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In NC, Medicaid expansion remains off of the table as vulnerable communities face pandemic

By, Natalie Niemeyer / Jessica Coscia


As COVID-19 spreads through communities around the world, we’re reminded of North Carolina’s elected officials’ many missed opportunities to help our most vulnerable populations as a result of the failure to expand Medicaid.


Medicaid has a proven track record of providing people access to coverage and support through times of economic and health crises. And, North Carolina is one of just 14 states across the U.S. that has not yet expanded Medicaid — and we need elected officials, including Senators Thom Tillis and Richar Burr — to fight for us.


Another non-expansion state, Kansas, has been embroiled in a Medicaid expansion battle and recently announced its first death from COVID-19.


A critical factor in containing the spread of the virus is ensuring that people who need testing and treatment can get it as soon as possible. But in Kansas, like in North Carolina, where hundreds of thousands are caught in a coverage gap, it is inevitable that many of those most in need will avoid getting care because they can’t afford the cost - particularly in rural communities.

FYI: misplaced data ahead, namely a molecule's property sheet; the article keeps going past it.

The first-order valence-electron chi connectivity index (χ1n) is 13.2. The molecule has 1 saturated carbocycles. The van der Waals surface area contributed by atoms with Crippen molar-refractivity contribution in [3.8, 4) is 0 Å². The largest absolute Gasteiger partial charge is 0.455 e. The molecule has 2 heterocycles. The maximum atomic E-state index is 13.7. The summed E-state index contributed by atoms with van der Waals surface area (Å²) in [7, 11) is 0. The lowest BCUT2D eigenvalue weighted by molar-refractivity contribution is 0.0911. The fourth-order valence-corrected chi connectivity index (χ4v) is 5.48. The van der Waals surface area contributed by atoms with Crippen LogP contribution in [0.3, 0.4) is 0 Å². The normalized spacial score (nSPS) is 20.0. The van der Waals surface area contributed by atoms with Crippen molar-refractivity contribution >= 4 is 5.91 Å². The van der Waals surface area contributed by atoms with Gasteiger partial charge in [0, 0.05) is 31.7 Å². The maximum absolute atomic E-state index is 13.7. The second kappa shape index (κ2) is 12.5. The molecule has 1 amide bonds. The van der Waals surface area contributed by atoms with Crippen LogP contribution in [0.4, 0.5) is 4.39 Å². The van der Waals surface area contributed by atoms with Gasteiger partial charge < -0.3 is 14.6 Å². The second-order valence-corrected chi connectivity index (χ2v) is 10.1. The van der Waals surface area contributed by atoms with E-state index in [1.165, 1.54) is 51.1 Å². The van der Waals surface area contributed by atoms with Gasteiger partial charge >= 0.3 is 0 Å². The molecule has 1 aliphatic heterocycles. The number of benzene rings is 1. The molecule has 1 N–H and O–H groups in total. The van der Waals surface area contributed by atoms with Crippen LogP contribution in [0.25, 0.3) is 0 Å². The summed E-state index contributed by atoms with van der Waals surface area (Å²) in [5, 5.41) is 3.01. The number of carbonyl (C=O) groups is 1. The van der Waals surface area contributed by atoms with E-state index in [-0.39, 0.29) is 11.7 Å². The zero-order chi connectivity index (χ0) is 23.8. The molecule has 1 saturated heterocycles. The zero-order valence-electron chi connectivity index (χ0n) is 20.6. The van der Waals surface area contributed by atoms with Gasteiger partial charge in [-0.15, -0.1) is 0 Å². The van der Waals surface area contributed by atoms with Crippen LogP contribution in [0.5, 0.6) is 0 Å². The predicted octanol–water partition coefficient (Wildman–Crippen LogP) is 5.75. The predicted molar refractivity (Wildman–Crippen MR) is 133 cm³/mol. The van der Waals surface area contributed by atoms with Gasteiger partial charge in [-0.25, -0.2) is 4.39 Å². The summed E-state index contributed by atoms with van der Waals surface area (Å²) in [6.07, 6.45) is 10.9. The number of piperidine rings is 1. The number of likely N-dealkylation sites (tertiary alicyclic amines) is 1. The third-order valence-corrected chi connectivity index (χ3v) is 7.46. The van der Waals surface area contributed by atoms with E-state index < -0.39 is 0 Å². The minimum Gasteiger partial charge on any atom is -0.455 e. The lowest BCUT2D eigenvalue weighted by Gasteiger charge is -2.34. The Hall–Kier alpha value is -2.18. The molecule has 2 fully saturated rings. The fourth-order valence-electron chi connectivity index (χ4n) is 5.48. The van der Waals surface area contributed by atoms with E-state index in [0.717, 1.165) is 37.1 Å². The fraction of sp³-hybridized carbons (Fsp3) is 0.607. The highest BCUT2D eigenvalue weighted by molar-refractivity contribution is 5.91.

A recent report on the state of rural health care shows how Medicaid expansion opened the door to health coverage for roughly 10 million people, providing them the opportunity to go to the doctor when they’re sick to get the care they need to keep themselves and their families safe and without fear of medical debt.


So, at a time when rural areas – more than ever – need access to affordable health care, why wouldn’t our lawmakers like Senator Tillis support it? And why would he be proud of his leading role in stopping Medicaid when he was Speaker of the North Carolina House?


Still, under the new threat of a widespread coronavirus pandemic, the number of unnecessary deaths can be expected to rise in non-expansion states like North Carolina.


Look no further for proof than the fact that North Carolina has one of the largest uninsured populations in the country, along with other non-expansion states.


The impacts of our refusal to expand Medicaid are alarming at best and catastrophic at worst. 1,400 lives have been lost in our state that could have been saved if these individuals had access to health care through Medicaid. Three-quarters of the 500,000 people who would gain coverage are currently living in poverty.


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